Supreme Court no­tice to govt on un­manned rail­way cross­ings

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The Supreme Court has de­scribed as ‘se­ri­ous’ the fact that 40 per cent of rail­way-level cross­ings across the coun­try are un­manned and ac­count for 73 per cent of fa­tal­i­ties ev­ery year, and is­sued no­tice to the Cen­tre in re­sponse to a PIL de­mand­ing the de­ploy­ment of guards or gates at all 30,348 cross­ings.

“De­spite so many ca­su­al­ties, the Rail­ways have not taken any ac­tion to en­sure safety and se­cu­rity of the pub­lic. Th­ese un­manned cross­ings are not only dan­ger­ous for those cross­ing rail­way tracks but also for pas­sen­gers in case the train de­rails,” said the PIL filed by Ajay Gau­tam, a priest. We would like to ex­am­ine the whole is­sue as it in­volves the safety of the pub­lic and train pas­sen­gers. We are ap­point­ing se­nior lawyer Di­nesh Dwivedi to as­sist us in the mat­ter as an am­i­cus cu­riae,” said the court, while is­su­ing no­tice to the Rail­ways on Fri­day.

“The is­sue raised in the PIL is se­ri­ous. We are is­su­ing no­tice to the Cen­tre and Rail­ways. We would like to ex­am­ine the whole is­sue as it in­volves the safety of In­dian cit­i­zens and train pas­sen­gers. Rail­ways is a Gov­ern­ment en­tity and has a so­cio-oblig­a­tory role in giv­ing ba­sic pro­tec­tion to the cit­i­zens and so­ci­ety and is an­swer­able. When the ex­ist­ing age-old rail­way sys­tem it­self is not able to take care of ac­ci­dents due to un­manned level cross­ings, how can the Gov­ern­ment think of run­ning bul­let and high-speed trains in a coun­try like In­dia where more than 30,348 level cross­ings are un­manned? If level cross­ings on the pre­vail­ing ground-based rail-track sys­tem in the coun­try do not give pro­tec­tion to gen­eral pub­lic, then Gov­ern­ment should go and ex­am­ine how Ja­pan and China have built el­e­vated high-speed rail-track sys­tems in those coun­tries and re­duced ca­su­al­ties. We are ap­point­ing se­nior lawyer Di­nesh Dwivedi to as­sist us in the mat­ter as an am­i­cus cu­riae,” said the court while is­su­ing no­tice to the Rail­ways.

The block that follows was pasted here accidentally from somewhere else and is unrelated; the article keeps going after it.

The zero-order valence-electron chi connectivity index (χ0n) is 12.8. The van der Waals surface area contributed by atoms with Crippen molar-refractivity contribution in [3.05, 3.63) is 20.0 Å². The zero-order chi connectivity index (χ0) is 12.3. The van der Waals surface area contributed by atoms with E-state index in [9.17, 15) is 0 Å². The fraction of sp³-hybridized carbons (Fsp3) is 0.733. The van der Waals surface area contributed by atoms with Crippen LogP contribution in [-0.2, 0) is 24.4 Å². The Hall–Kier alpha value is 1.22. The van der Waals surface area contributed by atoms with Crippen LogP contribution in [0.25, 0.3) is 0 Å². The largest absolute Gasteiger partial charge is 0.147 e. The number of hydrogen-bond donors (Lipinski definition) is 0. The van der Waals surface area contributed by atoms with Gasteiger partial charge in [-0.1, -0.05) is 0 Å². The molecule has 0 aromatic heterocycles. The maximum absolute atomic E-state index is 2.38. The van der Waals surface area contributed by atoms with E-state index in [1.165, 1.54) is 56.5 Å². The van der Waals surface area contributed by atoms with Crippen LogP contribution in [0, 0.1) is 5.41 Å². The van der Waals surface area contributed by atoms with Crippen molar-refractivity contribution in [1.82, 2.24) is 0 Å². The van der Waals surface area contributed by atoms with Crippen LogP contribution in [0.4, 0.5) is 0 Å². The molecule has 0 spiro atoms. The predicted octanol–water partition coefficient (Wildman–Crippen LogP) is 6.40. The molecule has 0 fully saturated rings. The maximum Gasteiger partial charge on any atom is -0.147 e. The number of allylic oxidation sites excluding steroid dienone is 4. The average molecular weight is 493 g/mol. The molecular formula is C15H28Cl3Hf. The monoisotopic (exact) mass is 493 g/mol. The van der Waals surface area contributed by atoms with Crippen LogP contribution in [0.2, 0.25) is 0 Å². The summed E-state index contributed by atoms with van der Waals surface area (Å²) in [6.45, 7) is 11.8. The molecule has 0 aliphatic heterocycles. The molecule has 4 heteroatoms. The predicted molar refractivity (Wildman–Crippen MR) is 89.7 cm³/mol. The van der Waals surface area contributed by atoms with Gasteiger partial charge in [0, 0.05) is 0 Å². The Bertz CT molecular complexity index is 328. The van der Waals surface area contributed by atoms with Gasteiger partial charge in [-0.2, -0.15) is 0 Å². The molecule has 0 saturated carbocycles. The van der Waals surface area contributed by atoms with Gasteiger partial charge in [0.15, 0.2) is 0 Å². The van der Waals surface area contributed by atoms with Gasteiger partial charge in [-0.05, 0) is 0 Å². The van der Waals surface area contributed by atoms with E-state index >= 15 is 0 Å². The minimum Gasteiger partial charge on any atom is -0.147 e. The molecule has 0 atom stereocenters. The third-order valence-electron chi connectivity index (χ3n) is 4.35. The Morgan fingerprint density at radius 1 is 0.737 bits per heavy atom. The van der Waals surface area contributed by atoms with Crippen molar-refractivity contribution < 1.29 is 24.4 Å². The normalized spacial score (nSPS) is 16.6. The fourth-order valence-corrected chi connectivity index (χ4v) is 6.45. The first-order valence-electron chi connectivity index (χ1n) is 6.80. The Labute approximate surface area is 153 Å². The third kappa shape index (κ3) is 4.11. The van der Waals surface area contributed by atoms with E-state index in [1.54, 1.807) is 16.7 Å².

The PIL said 11,563 of 30,348 cross­ings – or roughly 40 per cent – were un­manned. Quot­ing the Rail­ways’ fig­ures, Gau­tam con­tended that mishaps at cross­ings caused the high­est num­ber of ca­su­al­ties among rail­way ac­ci­dents. He said they ac­counted for 60 per cent of the ac­ci­dents and 73 per cent of fa­tal­i­ties. The PIL said ac­ci­dents at un­manned cross­ings claimed 350 to 400 lives ev­ery year.

Con­sumer court or­ders BSNL to com­pen­sate con­sumer

The lo­cal con­sumer court in Nashik has or­dered Bharat San­char Nigam Limited (BSNL) to com­pen­sate a con­sumer for lack of proper cov­er­age to his cell­phone ser­vices, men­tal ha­rass­ment and the ex­penses in­curred for reg­is­ter­ing a case with the court. “The se­ries of com­plaints clearly point out that BSNL was guilty of de­fi­ciency in ser­vices and hence the con­sumer should be given Rs 5,000 as part of com­pen­sa­tion, Rs 5,000 as part of men­tal ha­rass­ment and Rs 3,000 in­curred for reg­is­ter­ing com­pli­ant with the court,” the court said in its or­der.

Sandeepkumar Brah­mecha, in his com­plaint regis­tered with the con­sumer court in Oc­to­ber 2013, had claimed that he had taken BSNL’s mo­bile ser­vice and was us­ing the phone for ver­bal com­mu­ni­ca­tion as well as data trans­fer.

“There were a num­ber of oc­ca­sions when calls made were ei­ther can­celled or went on hold, or could not be com­pleted and all such ac­tiv­i­ties re­sult­ing not only in men­tal ha­rass­ment but also loss in business,” the com­plainant said. He claimed that he had lost business to the tune of Rs 1.71 lakh and sought com­pen­sa­tion. BSNL con­tended that the bills is­sued and the con­sumer pay­ing it with­out any is­sues meant that the con­nec­tion was clear. “The con­sumer is not a de­faulter of the company and never has he raised is­sue about the loss of con­nec­tion. Since there was no loss of con­nec­tion, the case of loss in business does not arise. Also that the con­sumer en­joyed the con­nec­tion and the ser­vice all the time even till date and if there was any is­sue about loss of con­nec­tiv­ity he would have stopped the con­nec­tion long back,” BSNL claimed. The court, how­ever, cat­e­gor­i­cally pointed out that the com­plainant had never said any­thing about the to­tal loss of con­nec­tiv­ity but about the lack of qual­ity ser­vice that would al­low him to work.

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